Defending Against Excessive Fee Cases: It’s All About Procedure

It’s crucial for plan sponsors to have and follow a good investment policy statement and to carefully document the reasons for all their decisions.

There has been a surge of excessive fee lawsuits filed against plan sponsors in recent years. But there are strategies retirement plan sponsors and their attorneys can take to defend themselves, Carol Buckmann, ERISA [Employee Retirement Income Security Act] attorney and founding partner of Cohen & Buckmann, tells PLANSPONSOR.

“Even if a trial progresses, there are a lot of effective arguments that fiduciaries can make,” Buckmann says. “Most importantly, it is critical for them to show that they followed a prudent process in making their decision. Courts are not going to view their decisions with 20/20 hindsight. Rather, the courts want to see that based on the information that the fiduciaries had at the time they made their decision, they followed a structured process, and that they can agree that their decision was a prudent one. There are a few cases where defendants have won by proving these points. The key thing is to have a process and an IPS [investment policy statement] that you follow religiously. It is also important to keep documentation for several years, because many lawsuits are filed years after decisions are made. If you don’t have that, then you could potentially have a problem.”

In a recent blog post, “When Can 401(k) Fiduciaries Get Excessive Fee Suits Dismissed? Anatomy of Two Recent Wins,” Buckmann discusses the logic used in two federal district court cases. “One was dismissed with prejudice, which means that the plaintiffs can’t refile and bring the claims again,” Buckmann writes. “These decisions may provide a template for further dismissals of cases filed based on conclusory allegations and speculation—rather than the actual conduct of the defendants.”

In Kurtz v. Vail Corp., a judge in the U.S. District Court for the District of Colorado dismissed the suit with prejudice without the need for fact-finding or a trial. The plaintiff argued that Vail Corp.’s 401(k) plan fees were excessive because they were higher than 90% of fees paid by comparable plans. The plaintiff was also upset that the plan’s fiduciaries didn’t select the share class with the lowest fees, and that they selected actively managed funds rather than passively managed funds. The plaintiff charged that the fiduciaries had violated their duties of prudence and loyalty.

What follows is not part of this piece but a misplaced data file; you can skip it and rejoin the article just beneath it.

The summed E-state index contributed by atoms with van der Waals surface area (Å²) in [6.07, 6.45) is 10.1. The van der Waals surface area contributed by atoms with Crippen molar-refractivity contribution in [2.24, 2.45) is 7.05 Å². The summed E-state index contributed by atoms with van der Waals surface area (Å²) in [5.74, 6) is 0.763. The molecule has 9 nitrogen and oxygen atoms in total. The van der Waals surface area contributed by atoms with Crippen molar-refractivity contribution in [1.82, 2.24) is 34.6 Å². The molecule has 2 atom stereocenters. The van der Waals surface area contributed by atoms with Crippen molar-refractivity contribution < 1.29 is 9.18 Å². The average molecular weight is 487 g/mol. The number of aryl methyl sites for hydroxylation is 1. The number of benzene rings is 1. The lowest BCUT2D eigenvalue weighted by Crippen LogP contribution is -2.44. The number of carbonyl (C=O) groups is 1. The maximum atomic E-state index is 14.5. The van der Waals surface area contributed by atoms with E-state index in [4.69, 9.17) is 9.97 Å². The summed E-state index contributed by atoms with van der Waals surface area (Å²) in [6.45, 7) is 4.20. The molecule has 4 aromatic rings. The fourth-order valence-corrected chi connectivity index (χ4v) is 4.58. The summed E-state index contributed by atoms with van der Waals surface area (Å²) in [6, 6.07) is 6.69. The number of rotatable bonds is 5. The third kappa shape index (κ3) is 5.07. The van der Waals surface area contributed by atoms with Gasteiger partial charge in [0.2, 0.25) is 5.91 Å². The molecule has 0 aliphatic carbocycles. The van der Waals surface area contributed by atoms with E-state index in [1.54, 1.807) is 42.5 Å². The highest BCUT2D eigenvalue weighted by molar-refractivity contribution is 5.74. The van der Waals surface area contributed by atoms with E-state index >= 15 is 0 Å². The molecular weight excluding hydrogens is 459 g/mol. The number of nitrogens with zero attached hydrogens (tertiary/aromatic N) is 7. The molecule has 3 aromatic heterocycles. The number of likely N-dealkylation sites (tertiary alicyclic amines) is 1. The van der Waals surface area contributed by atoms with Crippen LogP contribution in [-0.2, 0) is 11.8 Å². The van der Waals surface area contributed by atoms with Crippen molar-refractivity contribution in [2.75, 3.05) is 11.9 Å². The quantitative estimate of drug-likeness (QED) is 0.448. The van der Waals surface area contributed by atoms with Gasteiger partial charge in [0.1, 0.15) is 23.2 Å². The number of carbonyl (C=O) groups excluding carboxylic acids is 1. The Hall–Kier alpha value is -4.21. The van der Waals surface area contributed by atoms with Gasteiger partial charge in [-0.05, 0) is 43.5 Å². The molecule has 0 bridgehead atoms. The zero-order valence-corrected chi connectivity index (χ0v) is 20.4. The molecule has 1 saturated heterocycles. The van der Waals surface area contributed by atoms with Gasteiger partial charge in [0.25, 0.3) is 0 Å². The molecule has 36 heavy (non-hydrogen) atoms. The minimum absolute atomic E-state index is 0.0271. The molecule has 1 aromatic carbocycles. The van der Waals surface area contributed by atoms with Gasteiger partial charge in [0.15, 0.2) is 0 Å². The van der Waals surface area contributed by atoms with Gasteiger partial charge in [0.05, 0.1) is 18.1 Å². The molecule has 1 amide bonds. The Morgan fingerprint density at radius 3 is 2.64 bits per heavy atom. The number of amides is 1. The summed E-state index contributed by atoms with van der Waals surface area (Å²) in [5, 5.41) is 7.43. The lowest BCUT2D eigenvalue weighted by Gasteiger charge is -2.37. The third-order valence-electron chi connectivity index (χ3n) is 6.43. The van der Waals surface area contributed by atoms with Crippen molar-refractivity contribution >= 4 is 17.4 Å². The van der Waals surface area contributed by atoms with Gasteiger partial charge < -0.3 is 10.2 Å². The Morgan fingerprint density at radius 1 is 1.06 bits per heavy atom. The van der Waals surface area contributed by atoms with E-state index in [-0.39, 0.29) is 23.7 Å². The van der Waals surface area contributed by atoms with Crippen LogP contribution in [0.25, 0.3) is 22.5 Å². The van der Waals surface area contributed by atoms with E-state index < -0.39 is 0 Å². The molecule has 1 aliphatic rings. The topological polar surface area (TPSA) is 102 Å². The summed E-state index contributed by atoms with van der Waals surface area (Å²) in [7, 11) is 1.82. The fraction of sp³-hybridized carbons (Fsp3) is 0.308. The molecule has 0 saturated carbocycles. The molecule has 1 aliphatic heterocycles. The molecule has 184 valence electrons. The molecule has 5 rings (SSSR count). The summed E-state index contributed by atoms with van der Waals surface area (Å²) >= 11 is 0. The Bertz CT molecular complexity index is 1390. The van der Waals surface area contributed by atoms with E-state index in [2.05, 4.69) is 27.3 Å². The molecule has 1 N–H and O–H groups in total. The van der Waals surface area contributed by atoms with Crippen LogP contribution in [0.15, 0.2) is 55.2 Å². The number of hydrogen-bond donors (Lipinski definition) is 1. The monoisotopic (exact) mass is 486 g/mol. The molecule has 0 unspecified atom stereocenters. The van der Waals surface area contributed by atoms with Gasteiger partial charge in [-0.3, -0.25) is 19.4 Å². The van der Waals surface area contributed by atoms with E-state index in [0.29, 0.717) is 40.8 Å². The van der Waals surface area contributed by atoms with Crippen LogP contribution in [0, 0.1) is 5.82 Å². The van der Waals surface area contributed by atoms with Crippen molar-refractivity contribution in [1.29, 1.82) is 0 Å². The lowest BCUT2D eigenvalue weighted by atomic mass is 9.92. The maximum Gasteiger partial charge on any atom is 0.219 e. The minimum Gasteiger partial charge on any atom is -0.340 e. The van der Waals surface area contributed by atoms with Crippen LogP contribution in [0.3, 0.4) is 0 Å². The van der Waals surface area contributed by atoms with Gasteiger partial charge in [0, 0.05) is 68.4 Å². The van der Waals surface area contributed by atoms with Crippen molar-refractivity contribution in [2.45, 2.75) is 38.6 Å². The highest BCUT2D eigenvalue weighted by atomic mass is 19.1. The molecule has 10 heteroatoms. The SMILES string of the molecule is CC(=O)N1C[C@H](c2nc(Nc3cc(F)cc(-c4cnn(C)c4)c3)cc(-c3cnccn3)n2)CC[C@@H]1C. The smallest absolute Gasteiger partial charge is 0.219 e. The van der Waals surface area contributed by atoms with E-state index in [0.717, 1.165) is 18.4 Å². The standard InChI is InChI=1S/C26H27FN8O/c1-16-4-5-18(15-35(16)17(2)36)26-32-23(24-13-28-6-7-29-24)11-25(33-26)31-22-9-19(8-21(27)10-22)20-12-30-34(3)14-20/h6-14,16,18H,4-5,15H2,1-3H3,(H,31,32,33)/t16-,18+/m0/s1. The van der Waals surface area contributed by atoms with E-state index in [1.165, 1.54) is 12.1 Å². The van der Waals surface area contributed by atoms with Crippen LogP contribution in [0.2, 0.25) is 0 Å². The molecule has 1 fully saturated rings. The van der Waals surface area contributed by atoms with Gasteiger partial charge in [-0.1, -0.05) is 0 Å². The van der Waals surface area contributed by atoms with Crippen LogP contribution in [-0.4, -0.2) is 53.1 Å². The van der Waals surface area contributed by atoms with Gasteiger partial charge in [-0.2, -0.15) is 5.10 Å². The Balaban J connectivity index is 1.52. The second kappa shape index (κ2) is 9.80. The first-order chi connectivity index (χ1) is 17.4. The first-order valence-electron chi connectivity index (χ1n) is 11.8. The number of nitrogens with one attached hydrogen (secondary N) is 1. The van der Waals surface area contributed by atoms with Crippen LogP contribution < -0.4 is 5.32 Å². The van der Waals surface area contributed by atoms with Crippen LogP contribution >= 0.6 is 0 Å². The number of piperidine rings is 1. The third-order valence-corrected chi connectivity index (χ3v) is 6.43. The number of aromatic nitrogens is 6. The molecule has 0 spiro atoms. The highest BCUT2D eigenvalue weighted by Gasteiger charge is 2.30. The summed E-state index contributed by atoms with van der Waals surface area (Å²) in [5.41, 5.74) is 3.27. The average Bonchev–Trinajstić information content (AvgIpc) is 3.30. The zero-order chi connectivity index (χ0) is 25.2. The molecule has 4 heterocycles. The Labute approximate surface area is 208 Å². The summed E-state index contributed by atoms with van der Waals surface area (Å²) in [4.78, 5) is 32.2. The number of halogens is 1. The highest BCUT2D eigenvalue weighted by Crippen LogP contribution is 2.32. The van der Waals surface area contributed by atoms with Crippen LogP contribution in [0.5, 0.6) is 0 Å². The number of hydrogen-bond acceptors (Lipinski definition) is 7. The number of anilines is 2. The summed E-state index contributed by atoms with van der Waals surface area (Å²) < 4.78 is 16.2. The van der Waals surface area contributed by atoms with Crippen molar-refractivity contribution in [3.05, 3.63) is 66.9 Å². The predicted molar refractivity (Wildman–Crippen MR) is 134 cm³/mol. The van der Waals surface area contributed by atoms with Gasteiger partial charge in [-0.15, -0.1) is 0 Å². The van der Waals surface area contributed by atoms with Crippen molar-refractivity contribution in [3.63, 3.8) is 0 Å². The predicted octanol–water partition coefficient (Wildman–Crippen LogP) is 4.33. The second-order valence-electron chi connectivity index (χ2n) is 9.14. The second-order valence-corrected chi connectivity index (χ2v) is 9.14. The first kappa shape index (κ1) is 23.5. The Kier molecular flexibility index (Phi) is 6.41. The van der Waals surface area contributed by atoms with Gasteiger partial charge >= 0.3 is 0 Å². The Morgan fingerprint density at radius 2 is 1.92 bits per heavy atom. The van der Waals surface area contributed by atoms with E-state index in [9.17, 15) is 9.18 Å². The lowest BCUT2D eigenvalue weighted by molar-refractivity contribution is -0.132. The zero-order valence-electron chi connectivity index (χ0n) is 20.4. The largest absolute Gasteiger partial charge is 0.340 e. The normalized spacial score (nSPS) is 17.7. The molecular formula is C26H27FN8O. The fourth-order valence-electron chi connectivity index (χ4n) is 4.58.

The court ruled that “conclusory allegations are not entitled to be presumed true,” Buckmann writes. “Just stating that the fiduciaries should have picked the share class with the lowest fees or should have offered all passive investments isn’t enough. If there is a prudent fiduciary process, there is no duty to take a particular course of action.”

The court also said the complaint did not include details about the information that was available to defendants when they made their decisions, Buckmann adds.

In Davis v., a judge in the U.S. District Court for the Northern District of California dismissed claims against the plan committee and the board alleging that the board had failed to monitor the committee.

Similarly to the Vail case, the plaintiffs argued that the fiduciaries failed to pick the share classes with the lowest expense ratio and failed to benchmark the actively managed fund fees against the fees of passively managed funds. In this case, the plaintiffs also wanted the fiduciaries to investigate the use of collective investment trusts (CITs) and separate accounts offered by insurance companies. They also charged “breach of the duty of loyalty by selecting a recordkeeper and fund managers related to investors in the company,” Buckmann says.

The court ruled that passive investment fund fees are not an appropriate benchmark for evaluating the fees of actively managed funds, Buckmann says. The judge also said that the plaintiff’s case was based on five-year investment returns, which is not nearly “a long enough period to justify plausible claims of imprudence,” she notes.

In addition, the judge said the plaintiffs cannot simply charge that a fiduciary breach occurred because the share classes with the lowest fees were not selected and that, in the case of this retirement plan, the share classes with revenue-sharing fees were used to offset fees and benefited the plan.

Further, the court said, “the fact that the Fidelity Contrafund owned shares of the company does not support a claim of breach of the duty of loyalty in hiring Fidelity.” “There must be allegations that the fiduciaries intended to benefit themselves or parties other than the participants in making decisions,” Buckmann says.

The bottom line, she says, is that courts recognize there isn’t only one right way to invest.

“The decisions also confirm that prudence is determined based on process and the information available at the time,” she adds. “If fiduciaries raising the arguments that were successful in these cases don’t succeed in getting the cases dismissed, they will still have an opportunity to demonstrate that they followed a prudent process and could prevail on summary judgment or after trial. Therefore, it remains crucial to have and follow a good investment policy statement and to carefully document the reasons for all decisions.”